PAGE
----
Ch 1: The Start pt 4

17:19

Read by Matthew Westra

Ch 2: Up the Paraguay pt 1

21:18

Read by Gail Mattern

Ch 2: Up the Paraguay pt 2

23:09

Read by Gail Mattern

Ch 3: A Jaguar Hunt on the Taquery pt 1

23:32

Read by LivelyHive

Ch 3: A Jaguar Hunt on the Taquery pt 2

25:56

Read by LivelyHive

Ch 3: A Jaguar Hunt on the Taquery pt 3

21:51

Read by LivelyHive

Ch 4: The Headwaters of the Paraguay pt 1

21:54

Read by Joelle Peebles

Ch 4: The Headwaters of the Paraguay pt 2

24:21

Read by Joelle Peebles

Ch 4: The Headwaters of the Paraguay pt 3

22:08

Read by Joelle Peebles

Ch 5: Up the River of Tapirs pt 1

20:35

Read by Tom Clifton

Ch 5: Up the River of Tapirs pt 2

20:13

Read by Tom Clifton

Ch 5: Up the River of Tapirs pt 3

19:34

Read by Tom Clifton

Ch 6: Through the Highland Wilderness of Western Brazil pt 1

21:57

Read by BenW

Ch 6: Through the Highland Wilderness of Western Brazil pt 2

21:19

Read by BenW

Ch 6: Through the Highland Wilderness of Western Brazil pt 3

21:59

Read by BenW

Ch 7: With a Mule Train Across Nhambiquara Land pt 1

20:33

Read by Matthew Westra

Ch 7: With a Mule Train Across Nhambiquara Land pt 2

17:35

Read by Barry Eads

Ch 7: With a Mule Train Across Nhambiquara Land pt 3

18:18

Read by Tom Clifton

Ch 7: With a Mule Train Across Nhambiquara Land pt 3 (ver. 2)

22:42

Read by gogoblue

Ch 7: With a Mule Train Across Nhambiquara Land pt 4

19:27

Read by Tom Clifton

Ch 8: The River of Doubt pt 1

16:17

Read by Kristine Bekere

Ch 8: The River of Doubt pt 2

22:20

Read by Kristine Bekere

Ch 8: The River of Doubt pt 3

22:38

Read by Kristine Bekere

Ch 8: The River of Doubt pt 4

20:56

Read by Kristine Bekere

Ch 9: Down an Unknown River into the Equatorial Forest pt 1

18:40

Read by Steve Foreman

Ch 9: Down an Unknown River into the Equatorial Forest pt 2

17:11

Read by Bev J Stevens

Ch 9: Down an Unknown River into the Equatorial Forest pt 3

18:29

Read by Bev J Stevens

Ch 9: Down an Unknown River into the Equatorial Forest pt 4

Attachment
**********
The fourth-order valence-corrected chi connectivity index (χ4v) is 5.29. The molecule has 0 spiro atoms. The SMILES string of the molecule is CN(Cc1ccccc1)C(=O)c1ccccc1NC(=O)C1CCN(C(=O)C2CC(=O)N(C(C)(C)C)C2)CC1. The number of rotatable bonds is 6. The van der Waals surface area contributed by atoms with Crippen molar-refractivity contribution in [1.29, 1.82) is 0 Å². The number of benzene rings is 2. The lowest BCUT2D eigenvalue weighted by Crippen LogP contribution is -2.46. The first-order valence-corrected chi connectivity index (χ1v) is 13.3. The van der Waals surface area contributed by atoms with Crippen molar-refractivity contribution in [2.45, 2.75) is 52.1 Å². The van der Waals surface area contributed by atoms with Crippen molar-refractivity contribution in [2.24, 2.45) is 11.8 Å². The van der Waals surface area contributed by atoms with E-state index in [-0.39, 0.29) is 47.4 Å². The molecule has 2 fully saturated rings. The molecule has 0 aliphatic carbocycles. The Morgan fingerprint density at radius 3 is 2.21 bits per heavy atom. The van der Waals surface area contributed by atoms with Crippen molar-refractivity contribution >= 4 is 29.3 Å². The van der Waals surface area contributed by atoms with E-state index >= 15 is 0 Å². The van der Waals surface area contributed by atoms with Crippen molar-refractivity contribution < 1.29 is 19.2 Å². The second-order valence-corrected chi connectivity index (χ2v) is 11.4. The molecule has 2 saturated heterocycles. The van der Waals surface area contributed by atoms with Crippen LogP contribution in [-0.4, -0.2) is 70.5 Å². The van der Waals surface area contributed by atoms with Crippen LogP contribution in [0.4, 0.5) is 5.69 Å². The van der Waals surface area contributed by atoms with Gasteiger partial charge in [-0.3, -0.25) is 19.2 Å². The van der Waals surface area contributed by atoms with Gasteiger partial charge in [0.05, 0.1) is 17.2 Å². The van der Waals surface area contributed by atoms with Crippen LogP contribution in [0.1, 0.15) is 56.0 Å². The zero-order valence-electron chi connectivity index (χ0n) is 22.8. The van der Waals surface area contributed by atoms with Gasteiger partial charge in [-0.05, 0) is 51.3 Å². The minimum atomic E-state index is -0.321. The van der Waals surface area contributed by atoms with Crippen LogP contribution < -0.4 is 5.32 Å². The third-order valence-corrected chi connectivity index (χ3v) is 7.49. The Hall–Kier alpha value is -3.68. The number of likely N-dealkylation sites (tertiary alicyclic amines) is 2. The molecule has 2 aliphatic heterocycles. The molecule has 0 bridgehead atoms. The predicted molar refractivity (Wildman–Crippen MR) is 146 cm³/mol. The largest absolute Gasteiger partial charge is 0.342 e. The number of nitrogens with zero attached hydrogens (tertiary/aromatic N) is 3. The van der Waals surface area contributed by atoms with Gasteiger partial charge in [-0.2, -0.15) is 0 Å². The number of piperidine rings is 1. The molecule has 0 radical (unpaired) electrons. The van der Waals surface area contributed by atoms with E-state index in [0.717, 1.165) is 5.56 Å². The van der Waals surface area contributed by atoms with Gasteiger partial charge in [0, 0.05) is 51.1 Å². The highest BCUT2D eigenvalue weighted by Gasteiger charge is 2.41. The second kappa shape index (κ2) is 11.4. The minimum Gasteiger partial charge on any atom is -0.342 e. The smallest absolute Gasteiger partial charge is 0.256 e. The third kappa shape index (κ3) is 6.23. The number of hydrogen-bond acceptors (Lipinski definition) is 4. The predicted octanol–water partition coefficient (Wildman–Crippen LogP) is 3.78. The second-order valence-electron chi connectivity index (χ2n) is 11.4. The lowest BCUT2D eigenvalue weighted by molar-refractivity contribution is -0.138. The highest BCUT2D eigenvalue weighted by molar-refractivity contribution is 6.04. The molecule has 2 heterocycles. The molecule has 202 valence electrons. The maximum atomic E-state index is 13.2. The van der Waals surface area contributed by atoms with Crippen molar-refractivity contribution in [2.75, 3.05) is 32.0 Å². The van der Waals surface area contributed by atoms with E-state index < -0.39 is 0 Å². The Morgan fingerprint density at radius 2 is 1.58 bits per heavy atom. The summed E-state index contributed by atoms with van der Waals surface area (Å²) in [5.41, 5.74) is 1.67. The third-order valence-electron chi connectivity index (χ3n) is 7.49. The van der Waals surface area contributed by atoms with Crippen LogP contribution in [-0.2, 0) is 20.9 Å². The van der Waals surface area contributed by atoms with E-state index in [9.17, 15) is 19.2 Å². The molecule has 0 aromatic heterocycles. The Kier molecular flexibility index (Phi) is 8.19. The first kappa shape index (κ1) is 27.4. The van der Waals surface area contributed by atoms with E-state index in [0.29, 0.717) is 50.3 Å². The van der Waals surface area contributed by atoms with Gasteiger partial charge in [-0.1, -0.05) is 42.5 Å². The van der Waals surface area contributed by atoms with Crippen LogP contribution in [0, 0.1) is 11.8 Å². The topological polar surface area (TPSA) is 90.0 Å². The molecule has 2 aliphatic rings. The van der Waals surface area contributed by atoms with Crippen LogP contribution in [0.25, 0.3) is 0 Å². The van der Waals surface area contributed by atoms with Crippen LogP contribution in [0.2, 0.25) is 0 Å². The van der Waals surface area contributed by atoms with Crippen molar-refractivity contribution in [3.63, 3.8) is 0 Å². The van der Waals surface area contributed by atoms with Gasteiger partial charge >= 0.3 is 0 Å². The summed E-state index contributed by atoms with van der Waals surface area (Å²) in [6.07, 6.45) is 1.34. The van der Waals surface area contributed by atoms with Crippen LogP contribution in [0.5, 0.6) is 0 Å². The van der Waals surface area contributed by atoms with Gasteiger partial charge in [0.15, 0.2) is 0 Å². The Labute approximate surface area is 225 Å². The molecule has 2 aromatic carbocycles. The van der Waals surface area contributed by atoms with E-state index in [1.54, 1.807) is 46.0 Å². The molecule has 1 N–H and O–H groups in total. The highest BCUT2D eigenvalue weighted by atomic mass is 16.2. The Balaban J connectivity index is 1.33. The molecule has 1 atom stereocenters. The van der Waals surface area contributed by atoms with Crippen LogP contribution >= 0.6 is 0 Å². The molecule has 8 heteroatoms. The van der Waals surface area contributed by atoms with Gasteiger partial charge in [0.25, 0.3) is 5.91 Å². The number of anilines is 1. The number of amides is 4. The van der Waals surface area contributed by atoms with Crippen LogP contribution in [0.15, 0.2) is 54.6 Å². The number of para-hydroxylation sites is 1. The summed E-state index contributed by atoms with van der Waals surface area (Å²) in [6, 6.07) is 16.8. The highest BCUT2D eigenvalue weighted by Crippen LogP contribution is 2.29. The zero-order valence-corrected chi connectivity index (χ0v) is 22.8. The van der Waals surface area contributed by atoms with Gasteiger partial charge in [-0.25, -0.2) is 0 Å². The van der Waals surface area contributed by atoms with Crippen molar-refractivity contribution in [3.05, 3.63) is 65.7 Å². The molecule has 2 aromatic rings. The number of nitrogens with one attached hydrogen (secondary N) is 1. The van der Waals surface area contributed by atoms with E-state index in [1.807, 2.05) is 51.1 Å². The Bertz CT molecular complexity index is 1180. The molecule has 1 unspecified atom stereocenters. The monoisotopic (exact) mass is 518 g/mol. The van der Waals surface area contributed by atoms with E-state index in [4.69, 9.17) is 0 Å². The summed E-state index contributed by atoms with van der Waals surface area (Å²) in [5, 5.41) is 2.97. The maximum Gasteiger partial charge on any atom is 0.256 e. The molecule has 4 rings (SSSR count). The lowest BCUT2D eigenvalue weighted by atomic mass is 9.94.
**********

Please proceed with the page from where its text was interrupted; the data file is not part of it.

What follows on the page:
23:00

Read by Bev J Stevens

Ch 10: To the Amazon and Home; Zoological and Grographical Results of the Exped…

21:22

Read by Kalynda

Ch 10: To the Amazon and Home; Zoological and Grographical Results of the Exped…

13:50

Read by Kalynda

Appendix A: The Work of the Field Zoologist and Field Geographer in South Ameri…

24:36

Read by Bev J Stevens

Appendix B: The Outfit for Travelling in the South American Wilderness pt 1

31:50

Read by selniff

Appendix B: The Outfit for Travelling in the South American Wilderness pt 2

22:24

Read by Tom Clifton

Bewertungen

Audio quality varies A LOT

(4 Sterne)

Book is great! The recording not so much. Many people worked on it and some recordings are low quality, mostly because of a very strong foreign accent.

(3 Sterne)

Different readers and different audio quality makes it hard to continue listening.

like it's another planet

(5 Sterne)

VERY hard to believe this is written by someone who'll be president -- it's just way, way, WAY too interesting for that. & man, the stuff they go thru in the jungle, NOT some politically correct "rain forest", it's almost like they're reporting from some other violent & dangerous planet.

(4 Sterne)

Great as a compliment to River of Doubt by Candice Millard which tells the story of this trip. Had trouble understanding reader on chapter 8, but otherwise was great.